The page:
The $200,000 Withers features Kiaran McLaughlin’s Derby hopeful Alpha, who won the Count Fleet in early January on the winterized inner track at the Big A. The even money favorite won impressively, after bobbling at the break, by 2 1/2 lengths. McLaughlin has his eyes on the big prize. “When you look at the schedule, you start with the first Saturday in May, and work back from there. We are taking the Withers as an important step, and maybe, maybe, afterward we’ll talk about what we’re going to do.”

McLaughlin didn’t have as much luck with his other Derby hopeful last weekend in the Holy Bull and hopes that Alpha will turn the tables in the Big Apple this weekend. “We’re excited to be running him, to be in this position,” said McLaughlin of Alpha, who drew post position 7 with Ramon Dominguez aboard. “Our stomachs were upset last weekend when Consortium didn’t run well in the slop at Gulfstream [sixth in the Holy Bull to Algorithms] so we’re thankful for Alpha. But we have to do it day by day, race by race.”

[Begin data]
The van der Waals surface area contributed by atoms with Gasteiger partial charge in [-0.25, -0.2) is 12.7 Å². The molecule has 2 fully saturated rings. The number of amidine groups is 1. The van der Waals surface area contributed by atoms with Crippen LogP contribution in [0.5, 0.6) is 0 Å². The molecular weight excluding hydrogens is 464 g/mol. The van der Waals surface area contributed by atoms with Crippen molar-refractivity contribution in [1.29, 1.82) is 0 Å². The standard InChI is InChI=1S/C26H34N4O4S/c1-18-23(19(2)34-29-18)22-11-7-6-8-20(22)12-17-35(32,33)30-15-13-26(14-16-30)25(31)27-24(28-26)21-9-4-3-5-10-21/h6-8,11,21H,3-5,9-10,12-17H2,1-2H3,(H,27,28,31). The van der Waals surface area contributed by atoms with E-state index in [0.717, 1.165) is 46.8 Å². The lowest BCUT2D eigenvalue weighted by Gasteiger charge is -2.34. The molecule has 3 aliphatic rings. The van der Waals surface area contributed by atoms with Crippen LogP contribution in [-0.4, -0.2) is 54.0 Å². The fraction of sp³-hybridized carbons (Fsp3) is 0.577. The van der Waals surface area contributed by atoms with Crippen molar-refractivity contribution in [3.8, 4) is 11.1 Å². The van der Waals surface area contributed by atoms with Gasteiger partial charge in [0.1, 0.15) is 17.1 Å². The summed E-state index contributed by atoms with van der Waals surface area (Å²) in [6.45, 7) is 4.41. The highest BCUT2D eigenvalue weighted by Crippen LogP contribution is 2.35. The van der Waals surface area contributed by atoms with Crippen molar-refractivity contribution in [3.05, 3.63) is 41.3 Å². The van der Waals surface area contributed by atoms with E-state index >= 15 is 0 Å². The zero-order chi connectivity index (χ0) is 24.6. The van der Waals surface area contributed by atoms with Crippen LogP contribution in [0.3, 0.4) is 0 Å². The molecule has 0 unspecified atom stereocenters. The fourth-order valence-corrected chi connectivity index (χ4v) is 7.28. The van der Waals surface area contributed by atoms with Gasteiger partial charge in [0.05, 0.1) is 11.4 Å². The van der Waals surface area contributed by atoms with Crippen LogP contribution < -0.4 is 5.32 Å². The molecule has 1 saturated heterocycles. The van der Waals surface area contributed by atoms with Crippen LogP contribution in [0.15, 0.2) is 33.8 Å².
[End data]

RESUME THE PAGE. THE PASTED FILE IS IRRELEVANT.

Alpha is clearly the class of the field, but if you are searching for a long shot, Swag Daddy (10-1) may be your answer. The steadily improving Scat Daddy colt is 2 for 2 on the inner track (including the $75K Restrainor) and his daddy won the Florida Derby and Fountain of Youth at 9 furlongs so the 1 1/16 mile distance shouldn’t be an issue. [UPDATE 2/4/12: Swag Daddy scratched on Saturday morning]